Internago is a trusted payroll partner to many international companies, and we are often contacted regarding the costs of employing staff in Sweden - not just salaries but the total cost of employing someone. In this post, we are pleased to provide you with an introduction to this subject, covering the main aspects that need to be taken into account.
Registering as an employer in Sweden
Employers in Sweden need to register with the Swedish Tax Agency (Skatteverket). The main exception to this is if an employer is bringing an employee to Sweden for a certain amount of time only, after which they will return to the home country. In some of these cases - it does vary depending on the employee’s nationality - the employer does not have to pay social fees in Sweden, as they are considered to be paid in the home country.
Further information on foreign company registration can be found here.
What do personnel costs comprise?
In order to appreciate fully the cost of employing someone in Sweden, it is important to understand that there are a number of components, namely:
- Salary (lön)
- Social fees (arbetsgivaravgifter)
- Holiday pay (semestertillägg)
- Contract insurance, optional (usually dictated by union agreements)
- Special payroll tax, optional (särskild löneskatt på pensionskostnader (SLP)
The main additional cost for the employer, besides the base salary, is social fees /social security (arbetsgivaravgifter), which can vary but normally amount to 31.42% of gross salary (including holiday pay). The social fee is made up of:
- 10,21% Retirement fees (Ålderspensionsavgift)
- 0,60% Survivor protection (Efterlevandepensionsavgift)
- 3,55% Sick pay (Sjukförsäkringsavgift)
- 0,20% Occupational Injury fees (Arbetsskadeavgift)
- 2,60% Parental insurance fees (Föräldraförsäkringsavgift)
- 2,64% Labour market fees (Arbetsmarknadsavgift)
- 11,62% General salary fee (Allmän löneavgift).
Variations in social fees for certain age groups
At present (2022), a reduced rate of 19.73% in social fees applies to employees born between 1999-2003 with a gross salary of up to 25 000 SEK/month.
For employees who have turned 65 the employer pays an age related pension fee (ålderspensionsavgift) of 10,21% instead of social fees (arbetsgivaravgift).
If an employee only has a temporary contract (e.g. seasonal employment or probationary employment) the employer does not pay social fees but instead pays an additional 12% Holiday Pay with every monthly salary payout.
Contract insurance is not mandatory but required in union agreements, should an employer choose to enter into these. Contract insurance can also be bought from an insurance company to provide additional security for the employee. The cost is approximately 5% of the gross salary, of which 4% goes to employee’s pension savings.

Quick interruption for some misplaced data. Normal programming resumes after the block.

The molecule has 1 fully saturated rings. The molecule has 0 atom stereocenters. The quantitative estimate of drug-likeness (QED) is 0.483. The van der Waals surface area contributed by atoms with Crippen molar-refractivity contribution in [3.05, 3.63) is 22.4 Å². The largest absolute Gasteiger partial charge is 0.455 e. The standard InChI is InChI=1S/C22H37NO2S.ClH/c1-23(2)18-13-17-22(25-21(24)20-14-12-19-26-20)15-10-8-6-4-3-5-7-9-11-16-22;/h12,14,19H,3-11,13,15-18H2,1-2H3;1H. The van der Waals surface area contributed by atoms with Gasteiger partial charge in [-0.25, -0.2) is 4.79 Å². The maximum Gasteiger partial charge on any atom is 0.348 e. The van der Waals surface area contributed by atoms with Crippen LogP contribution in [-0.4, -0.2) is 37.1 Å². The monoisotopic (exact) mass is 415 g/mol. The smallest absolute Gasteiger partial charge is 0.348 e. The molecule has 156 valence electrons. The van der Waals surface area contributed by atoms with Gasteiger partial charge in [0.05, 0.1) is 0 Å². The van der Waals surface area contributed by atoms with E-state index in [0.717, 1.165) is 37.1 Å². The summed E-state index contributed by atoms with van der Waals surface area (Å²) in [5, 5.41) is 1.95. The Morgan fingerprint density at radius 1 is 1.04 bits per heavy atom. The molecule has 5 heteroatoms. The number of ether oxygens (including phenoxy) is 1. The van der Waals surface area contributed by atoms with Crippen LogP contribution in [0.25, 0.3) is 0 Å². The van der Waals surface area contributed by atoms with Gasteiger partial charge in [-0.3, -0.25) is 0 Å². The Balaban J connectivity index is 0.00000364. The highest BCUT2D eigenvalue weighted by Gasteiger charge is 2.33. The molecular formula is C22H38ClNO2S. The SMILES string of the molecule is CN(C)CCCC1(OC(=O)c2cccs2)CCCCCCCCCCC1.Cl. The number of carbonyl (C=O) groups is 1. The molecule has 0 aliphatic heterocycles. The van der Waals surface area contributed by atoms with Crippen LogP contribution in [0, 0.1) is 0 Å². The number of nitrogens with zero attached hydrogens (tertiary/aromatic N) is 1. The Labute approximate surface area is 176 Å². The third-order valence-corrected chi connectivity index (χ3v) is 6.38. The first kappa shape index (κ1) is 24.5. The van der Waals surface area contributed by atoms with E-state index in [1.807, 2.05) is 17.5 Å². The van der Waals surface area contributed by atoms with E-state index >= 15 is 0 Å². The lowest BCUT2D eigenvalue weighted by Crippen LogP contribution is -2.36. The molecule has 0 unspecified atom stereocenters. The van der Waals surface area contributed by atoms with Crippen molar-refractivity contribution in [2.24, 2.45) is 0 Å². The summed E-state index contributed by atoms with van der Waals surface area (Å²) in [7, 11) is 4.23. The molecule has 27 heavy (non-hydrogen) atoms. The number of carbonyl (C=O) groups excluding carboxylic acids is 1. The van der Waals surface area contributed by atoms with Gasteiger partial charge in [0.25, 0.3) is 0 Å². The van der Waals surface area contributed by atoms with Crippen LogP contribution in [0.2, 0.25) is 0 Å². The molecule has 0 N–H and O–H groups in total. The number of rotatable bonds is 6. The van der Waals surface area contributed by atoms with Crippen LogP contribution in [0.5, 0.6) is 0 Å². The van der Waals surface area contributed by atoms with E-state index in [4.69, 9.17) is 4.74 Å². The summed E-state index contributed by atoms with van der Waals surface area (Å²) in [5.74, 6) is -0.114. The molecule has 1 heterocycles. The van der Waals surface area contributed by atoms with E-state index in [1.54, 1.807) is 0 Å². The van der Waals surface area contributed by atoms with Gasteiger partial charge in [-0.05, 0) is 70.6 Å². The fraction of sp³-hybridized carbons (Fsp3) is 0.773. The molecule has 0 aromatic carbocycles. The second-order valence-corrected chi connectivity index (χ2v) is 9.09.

There is also a special payroll tax (SLP, 24.26%) which employers pay on the cost of employees’ pension benefits (e.g the above mentioned 4% in respect of contract insurance).
More information about social fees can be found here.
How does holiday pay work in Sweden?
Holiday Pay (semestertillägg) is based on the legal right of every employee in Sweden to 25 workdays of paid holiday each year (although some collective agreements may require more). There are different ways to calculate holiday pay but the most common is to pay a holiday supplement of 0,43%.
An example of an employee cost calculation
Below is an example of the total employer cost for an employee with a gross salary of 30 000 SEK gross per month:
- Annual salary: 360 000 SEK (30 000 x 12 months)
- Holiday pay : 3 225 SEK (30 000 x 0,43% x 25 days)
- Social fees: 114 125 SEK (363 225 x 31,42%)
- Contract insurance: 18 161 SEK (363 225 x 5%)
- Special payroll tax: 3 525 SEK ((363 225 x 4%) x 24,26%)
- Total cost per year: 499 036 SEK/employee
- Total cost per month:: 41 586 SEK/employee
Payroll frequency, obligatory and customary benefits
Employees in Sweden are by custom paid their salary in 12 monthly installments. A 13th or 14th salary, Christmas bonuses and the like, which are seen in some European nations, are not common in Sweden.
Other obligatory benefits which employees in Sweden enjoy include:
- Parental leave of up to 480 days (split between the two parents) with roughly 80-90% of salary for up to 390 days.
- The possibility to stay home to care for a sick child while receiving just under 80% of full salary.
Do you want more information or need help with employment and payroll in Sweden?
Internago can assist with cost calculations and full payroll services in Sweden as well as other European markets. Please click here to find more information, or if you prefer contact us directly at firstname.lastname@example.org or email@example.com
Please note that this blog post only gives an overview and provides some introductory examples to payroll in Sweden. In practice, there are more detailed aspects to consider, which is why this blog post should only be seen as a general guide. For a more in-depth discussion, do not hesitate to contact us at firstname.lastname@example.org